7 key findings from Teagasc’s white clover research

In 2010 Teagasc Moorepark initiated a research programme investigating the benefit of incorporating white clover into perennial ryegrass pastures for high stocking rate systems of milk production.

The results of research at the Teagasc Clonakilty Agricultural College show that incorporating white clover into ryegrass pastures has the potential to reduce costs, increase animal performance and improve environmental sustainability on Irish dairy farms.

This was the main message from a research open day, today, Tuesday, 28 June, on the Teagasc Clonakilty Agricultural College, Darrara, Clonakilty Co. Cork.

1. More grass – less fertiliser

Over three years a grass-clover system receiving 150kg of N/ha produced similar grass DM production/ha as a ryegrass only system receiving 250kg of N/ha (14.4 vs. 14.5t DM/ha respectively).

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A grass-clover system receiving 250kg N/ha produced an extra 170kg DM/ha in the Moorepark study and 1,850kg DM/ha in the Clonakilty study compared to a grass-only system receiving similar N.

2. Lower winter growth

The pasture production profile of a grass-clover system is significantly different to that of a ryegrass only system; similar pasture growth rates from February to May; higher pasture growth rates from May to October and lower pasture growth rates over the winter period compared to the grass-only systems. 

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White clover content average 26% in the Moorepark study; 30% in the Clonakilty study; low levels in spring (<10%), increasing to a peak of 40- 50% in late summer/early autumn.

3. No effect on milk production

In the Clonakilty study perennial ryegrass ploidy had no significant effect on milk production, pasture DM production or clover content.

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Animal performance has been consistently high in the grass-clover systems at similar stocking rates; +58 kg of MS/cow higher over two years in the Clonakilty study; +29 kg MS/cow over three years in the Moorepark study.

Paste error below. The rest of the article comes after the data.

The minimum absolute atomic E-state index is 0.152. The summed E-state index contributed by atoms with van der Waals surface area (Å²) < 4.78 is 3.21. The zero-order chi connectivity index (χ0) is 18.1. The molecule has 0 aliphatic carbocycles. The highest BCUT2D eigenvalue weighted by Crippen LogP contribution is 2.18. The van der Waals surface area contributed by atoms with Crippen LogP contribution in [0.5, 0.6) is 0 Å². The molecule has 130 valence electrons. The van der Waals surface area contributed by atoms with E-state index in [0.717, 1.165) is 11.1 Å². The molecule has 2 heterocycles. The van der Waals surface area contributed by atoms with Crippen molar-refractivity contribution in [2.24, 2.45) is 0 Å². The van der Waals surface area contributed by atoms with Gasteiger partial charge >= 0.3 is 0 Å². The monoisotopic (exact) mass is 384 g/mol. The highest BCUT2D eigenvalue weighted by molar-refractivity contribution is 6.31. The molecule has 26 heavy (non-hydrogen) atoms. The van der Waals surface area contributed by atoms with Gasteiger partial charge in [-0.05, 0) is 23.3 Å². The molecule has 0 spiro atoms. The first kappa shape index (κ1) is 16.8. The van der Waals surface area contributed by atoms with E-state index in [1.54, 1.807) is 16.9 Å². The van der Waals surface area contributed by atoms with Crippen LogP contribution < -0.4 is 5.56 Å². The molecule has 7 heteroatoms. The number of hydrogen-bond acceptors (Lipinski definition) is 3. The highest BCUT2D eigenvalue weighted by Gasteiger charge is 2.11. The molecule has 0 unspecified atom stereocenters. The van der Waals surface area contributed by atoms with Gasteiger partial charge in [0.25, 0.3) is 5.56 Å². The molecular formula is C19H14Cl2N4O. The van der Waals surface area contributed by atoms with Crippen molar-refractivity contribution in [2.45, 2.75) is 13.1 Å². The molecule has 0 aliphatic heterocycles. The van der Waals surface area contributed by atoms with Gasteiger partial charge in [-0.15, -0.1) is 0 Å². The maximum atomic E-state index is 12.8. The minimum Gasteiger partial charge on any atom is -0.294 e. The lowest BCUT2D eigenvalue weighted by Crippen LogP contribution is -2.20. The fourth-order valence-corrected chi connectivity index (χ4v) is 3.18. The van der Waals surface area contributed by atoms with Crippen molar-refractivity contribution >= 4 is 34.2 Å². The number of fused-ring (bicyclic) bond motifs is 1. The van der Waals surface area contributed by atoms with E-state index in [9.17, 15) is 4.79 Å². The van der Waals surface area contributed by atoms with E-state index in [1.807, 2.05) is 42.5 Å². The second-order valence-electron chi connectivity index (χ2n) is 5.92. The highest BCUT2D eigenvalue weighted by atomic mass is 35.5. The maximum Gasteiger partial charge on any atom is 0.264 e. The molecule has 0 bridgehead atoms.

4. Lower emissions with clover

Preliminary results to-date indicate that incorporating clover into a ryegrass pasture at similar or reduced nitrogen application rates had no effect on nitrate losses to ground water; research carried out at Solohead showed that replacing fertiliser N with white clover fixed nitrogen substantially lowered nitrous oxide emissions.

5. More silage needed during the winter

The same grazing management practices developed for ryegrass pastures are equally applicable to grass-clover system.

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However, during the first grazing rotation in spring at similar high stocking rates there will be a requirement for an additional 150 kg of silage DM/cow for the grass-clover system.

6. Control of weeds important

White clover can be incorporated in grassland either by direct reseeding or over-seeding using a recommended medium leaf size cultivar; it’s important that established perennial weeds are controlled prior to establishment and post-establishment using a white clover friendly herbicide to control seedling weeds.

Pictured at a dairy open day in Clonakilty Agricultural College are Michael Leonard, Churchcross, Owen Doyle, Ian O'Connor, Killarney & Keith Kennedy, Vice Principal. The objective of the Open Day was to provide an update on the research that has been undertaken in Clonakilty Agricultural College over the last 3 years. Photo O'Gorman Photography.
Pictured at a dairy open day in Clonakilty Agricultural College are Michael Leonard, Churchcross, Owen Doyle, Ian O’Connor, Killarney & Keith Kennedy, Vice Principal. Photo O’Gorman Photography.

7. Bloat problems

The incidence of bloat was associated with pastures with clover content > 60%, low sward DM content and cows with an excessively high appetite when introduced to new pasture.

In the future, Teagasc found that there will be a requirement to develop grazing strategies that avoid pastures with excessively high and low clover content.